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Architecture, asylum and community in twentieth-century mental health care
Sarah Chaney
Jennifer Walke

The Mansions in the Orchard project, funded by a Wellcome Trust People Award for Public Engagement, ran from September 2013 to March 2015. On behalf of the Bethlem Museum of the Mind, the authors carried out new historical research and documentation, alongside public engagement activities. The project addressed the largely undocumented twentieth-century history of inpatient mental health care in Britain through the

in Communicating the history of medicine
The role of country of origin
Brendan D. Kelly

policy, A Vision for Change (Expert Group on Mental Health Policy, 2006: 48), also highlighted this group, noting that the mental health needs of specific groups such as refugees, asylum-­seekers and ‘other immigrant populations will be addressed by the provision of comprehensive mental health services that are based on care planning taking all the needs of the individual into account’. How does this altered pattern of mental health need among migrants and non-­native populations translate into access to mental health care and, specifically, rates of involuntary

in Ethical and legal debates in Irish healthcare
The working lives of paid carers from 1800 to the 1990s
Anne Borsay
Pamela Dale

interesting link between efforts to resolve the early NHS staffing crisis in mental hospitals (informed by parallel initiatives across other branches of nursing) and the emergence of a distinctive critique of the asylum as a past, present and future locus of mental health care that had no counterpoint in discussions about other hospital facilities. It is, however, evident that the institutional model of care remained dominant, with the 1960s and early 1970s paradoxically seeing both a commitment to alternative models of service delivery and major investments in new and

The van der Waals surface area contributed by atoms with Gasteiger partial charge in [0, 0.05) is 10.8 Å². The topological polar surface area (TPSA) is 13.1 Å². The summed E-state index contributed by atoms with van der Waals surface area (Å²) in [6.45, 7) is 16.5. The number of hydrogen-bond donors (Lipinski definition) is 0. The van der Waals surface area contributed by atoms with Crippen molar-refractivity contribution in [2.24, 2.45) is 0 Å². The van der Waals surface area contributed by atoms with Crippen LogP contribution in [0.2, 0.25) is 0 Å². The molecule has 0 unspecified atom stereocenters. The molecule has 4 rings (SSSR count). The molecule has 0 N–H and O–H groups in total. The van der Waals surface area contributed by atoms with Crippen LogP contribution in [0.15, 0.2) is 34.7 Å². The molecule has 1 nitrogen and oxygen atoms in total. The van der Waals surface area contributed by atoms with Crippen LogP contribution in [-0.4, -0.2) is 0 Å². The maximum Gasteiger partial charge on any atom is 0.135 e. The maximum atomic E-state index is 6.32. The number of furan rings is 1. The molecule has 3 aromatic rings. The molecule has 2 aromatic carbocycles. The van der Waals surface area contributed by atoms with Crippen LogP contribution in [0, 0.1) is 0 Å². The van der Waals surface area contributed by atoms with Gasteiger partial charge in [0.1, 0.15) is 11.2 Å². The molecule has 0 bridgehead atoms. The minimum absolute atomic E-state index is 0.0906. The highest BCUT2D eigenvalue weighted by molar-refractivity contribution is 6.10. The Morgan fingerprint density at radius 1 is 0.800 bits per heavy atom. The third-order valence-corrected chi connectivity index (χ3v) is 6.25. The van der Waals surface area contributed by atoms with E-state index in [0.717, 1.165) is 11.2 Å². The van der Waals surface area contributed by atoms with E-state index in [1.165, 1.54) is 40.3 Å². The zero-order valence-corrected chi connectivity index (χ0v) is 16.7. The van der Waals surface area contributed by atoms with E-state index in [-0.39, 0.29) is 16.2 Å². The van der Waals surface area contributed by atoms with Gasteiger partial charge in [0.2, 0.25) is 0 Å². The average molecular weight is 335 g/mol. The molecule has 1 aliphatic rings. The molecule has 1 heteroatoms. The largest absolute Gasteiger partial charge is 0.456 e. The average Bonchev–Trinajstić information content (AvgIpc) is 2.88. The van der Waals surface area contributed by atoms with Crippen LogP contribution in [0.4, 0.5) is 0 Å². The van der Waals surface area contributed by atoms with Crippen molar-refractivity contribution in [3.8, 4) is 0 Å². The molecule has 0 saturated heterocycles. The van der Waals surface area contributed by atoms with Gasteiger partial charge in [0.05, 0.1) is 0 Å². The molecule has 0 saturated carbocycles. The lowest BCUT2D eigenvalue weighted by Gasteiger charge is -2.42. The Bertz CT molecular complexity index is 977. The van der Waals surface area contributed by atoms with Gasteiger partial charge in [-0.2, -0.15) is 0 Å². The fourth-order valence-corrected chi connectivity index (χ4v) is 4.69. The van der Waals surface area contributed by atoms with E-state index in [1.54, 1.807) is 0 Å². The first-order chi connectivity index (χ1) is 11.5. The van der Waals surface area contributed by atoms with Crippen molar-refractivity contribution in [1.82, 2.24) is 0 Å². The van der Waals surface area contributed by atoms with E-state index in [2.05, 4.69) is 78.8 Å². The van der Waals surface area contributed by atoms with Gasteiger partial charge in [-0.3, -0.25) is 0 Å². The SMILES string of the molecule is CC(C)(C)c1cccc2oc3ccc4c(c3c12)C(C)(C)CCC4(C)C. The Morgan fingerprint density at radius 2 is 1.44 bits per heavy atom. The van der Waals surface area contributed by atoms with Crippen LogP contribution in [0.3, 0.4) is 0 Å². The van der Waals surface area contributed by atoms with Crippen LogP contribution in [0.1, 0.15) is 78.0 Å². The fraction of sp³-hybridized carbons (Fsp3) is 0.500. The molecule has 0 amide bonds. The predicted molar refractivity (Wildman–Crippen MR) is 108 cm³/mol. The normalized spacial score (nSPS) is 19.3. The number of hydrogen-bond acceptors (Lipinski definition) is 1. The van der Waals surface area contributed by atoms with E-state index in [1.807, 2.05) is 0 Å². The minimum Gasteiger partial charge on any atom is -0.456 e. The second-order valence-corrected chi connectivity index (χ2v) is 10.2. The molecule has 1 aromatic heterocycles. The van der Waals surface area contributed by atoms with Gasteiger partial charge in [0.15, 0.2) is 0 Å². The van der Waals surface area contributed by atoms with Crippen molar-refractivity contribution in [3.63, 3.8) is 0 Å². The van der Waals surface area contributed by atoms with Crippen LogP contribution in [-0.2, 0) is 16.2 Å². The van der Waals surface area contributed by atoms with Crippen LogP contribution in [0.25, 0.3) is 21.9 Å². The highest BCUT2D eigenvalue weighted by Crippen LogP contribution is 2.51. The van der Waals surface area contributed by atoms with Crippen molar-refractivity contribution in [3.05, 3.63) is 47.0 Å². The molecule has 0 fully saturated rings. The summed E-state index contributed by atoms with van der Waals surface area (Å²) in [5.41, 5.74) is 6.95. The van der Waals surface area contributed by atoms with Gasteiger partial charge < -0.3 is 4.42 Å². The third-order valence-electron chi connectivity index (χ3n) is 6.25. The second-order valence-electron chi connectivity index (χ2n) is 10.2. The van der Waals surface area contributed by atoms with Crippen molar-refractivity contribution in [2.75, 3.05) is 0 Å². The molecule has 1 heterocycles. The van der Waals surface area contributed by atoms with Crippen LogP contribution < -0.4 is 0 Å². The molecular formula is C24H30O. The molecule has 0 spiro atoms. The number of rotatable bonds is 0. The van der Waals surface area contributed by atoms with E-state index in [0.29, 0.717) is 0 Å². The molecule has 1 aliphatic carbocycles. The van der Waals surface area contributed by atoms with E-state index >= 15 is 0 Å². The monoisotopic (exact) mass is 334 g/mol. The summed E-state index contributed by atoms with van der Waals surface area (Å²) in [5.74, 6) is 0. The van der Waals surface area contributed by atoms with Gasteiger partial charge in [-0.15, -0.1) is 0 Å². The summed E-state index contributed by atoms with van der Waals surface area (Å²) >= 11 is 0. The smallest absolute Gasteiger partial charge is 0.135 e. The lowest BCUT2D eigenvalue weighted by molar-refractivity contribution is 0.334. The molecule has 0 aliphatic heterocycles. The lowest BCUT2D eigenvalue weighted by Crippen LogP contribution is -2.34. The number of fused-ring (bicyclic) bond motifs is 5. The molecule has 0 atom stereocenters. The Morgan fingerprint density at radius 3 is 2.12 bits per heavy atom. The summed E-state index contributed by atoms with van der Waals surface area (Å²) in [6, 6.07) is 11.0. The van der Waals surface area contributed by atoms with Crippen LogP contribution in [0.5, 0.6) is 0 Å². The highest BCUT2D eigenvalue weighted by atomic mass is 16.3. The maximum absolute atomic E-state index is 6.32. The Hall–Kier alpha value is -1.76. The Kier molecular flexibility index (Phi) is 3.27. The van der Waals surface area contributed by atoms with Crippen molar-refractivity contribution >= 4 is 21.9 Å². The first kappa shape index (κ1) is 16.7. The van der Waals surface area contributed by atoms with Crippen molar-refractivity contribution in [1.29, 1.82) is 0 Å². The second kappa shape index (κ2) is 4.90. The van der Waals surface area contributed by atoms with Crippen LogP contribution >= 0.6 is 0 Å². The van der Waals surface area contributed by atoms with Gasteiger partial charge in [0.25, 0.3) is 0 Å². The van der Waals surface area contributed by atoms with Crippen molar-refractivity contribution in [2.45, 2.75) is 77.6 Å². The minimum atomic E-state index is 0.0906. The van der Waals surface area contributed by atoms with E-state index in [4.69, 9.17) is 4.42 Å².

in Mental health nursing
Stories of nursing, gender, violence and mental illness in British asylums, 1914-30
Vicky Long

within the National Asylum Workers’ Union (NAWU).5 Both scandals concerned the care and management of male asylum patients, not the vulnerable madwoman identified by Showalter. In turn, the scandals affected the status of psychiatric nurses and perceptions of mental illness and asylum patients. Analysis of these scandals illustrates how occupational struggles between different professional groups within the field of mental health care were fuelled in part by conflicting representations of mental illness, and in turn could generate stigmatising discourses which

in Mental health nursing
Abstract only
The function of employment in British psychiatric care after 1959
Vicky Long

National Archives, Kew, Richmond, Surrey (hereafter BNA), Lab 20/33, Ministry of Labour and National Service, ‘Liaison with Sutton Emergency Hospital: Special Psychiatric Centre’, note of a meeting held 19 August 1946. 19 Jones et al., ‘Work therapy’, p. 344. 20 See Vicky Long, ‘Rethinking post-war mental health care: Industrial therapy and the chronic mental patient in Britain’, Social History of Medicine, 26:4 (2013), 738–58, 756. 21 Maxwell Jones, ‘Industrial rehabilitation of mental patients still in hospital’, The Lancet, 268:6950 (1956), pp. 985–6. 22 BNA, FD 1